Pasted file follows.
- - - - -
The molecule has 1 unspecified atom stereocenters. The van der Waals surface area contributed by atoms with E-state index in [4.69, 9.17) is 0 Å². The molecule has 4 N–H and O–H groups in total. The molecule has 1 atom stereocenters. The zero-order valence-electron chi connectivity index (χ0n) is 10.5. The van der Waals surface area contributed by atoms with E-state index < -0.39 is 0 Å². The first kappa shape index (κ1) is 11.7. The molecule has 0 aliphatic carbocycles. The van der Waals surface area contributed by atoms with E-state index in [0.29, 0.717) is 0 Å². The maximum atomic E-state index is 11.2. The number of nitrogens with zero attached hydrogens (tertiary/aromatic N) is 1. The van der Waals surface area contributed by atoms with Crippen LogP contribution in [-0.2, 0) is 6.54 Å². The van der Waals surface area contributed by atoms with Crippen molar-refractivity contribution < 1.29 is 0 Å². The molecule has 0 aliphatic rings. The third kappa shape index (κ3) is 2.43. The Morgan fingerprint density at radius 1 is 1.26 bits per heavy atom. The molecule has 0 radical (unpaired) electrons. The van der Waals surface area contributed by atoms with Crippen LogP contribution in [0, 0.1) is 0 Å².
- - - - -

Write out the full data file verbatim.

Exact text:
The molecule has 1 unspecified atom stereocenters. The van der Waals surface area contributed by atoms with E-state index in [4.69, 9.17) is 0 Å². The molecule has 4 N–H and O–H groups in total. The molecule has 1 atom stereocenters. The zero-order valence-electron chi connectivity index (χ0n) is 10.5. The van der Waals surface area contributed by atoms with E-state index < -0.39 is 0 Å². The first kappa shape index (κ1) is 11.7. The molecule has 0 aliphatic carbocycles. The van der Waals surface area contributed by atoms with E-state index in [0.29, 0.717) is 0 Å². The maximum atomic E-state index is 11.2. The number of nitrogens with zero attached hydrogens (tertiary/aromatic N) is 1. The van der Waals surface area contributed by atoms with Crippen LogP contribution in [-0.2, 0) is 6.54 Å². The van der Waals surface area contributed by atoms with Crippen molar-refractivity contribution < 1.29 is 0 Å². The molecule has 0 aliphatic rings. The third kappa shape index (κ3) is 2.43. The Morgan fingerprint density at radius 1 is 1.26 bits per heavy atom. The molecule has 0 radical (unpaired) electrons. The van der Waals surface area contributed by atoms with Crippen LogP contribution in [0, 0.1) is 0 Å².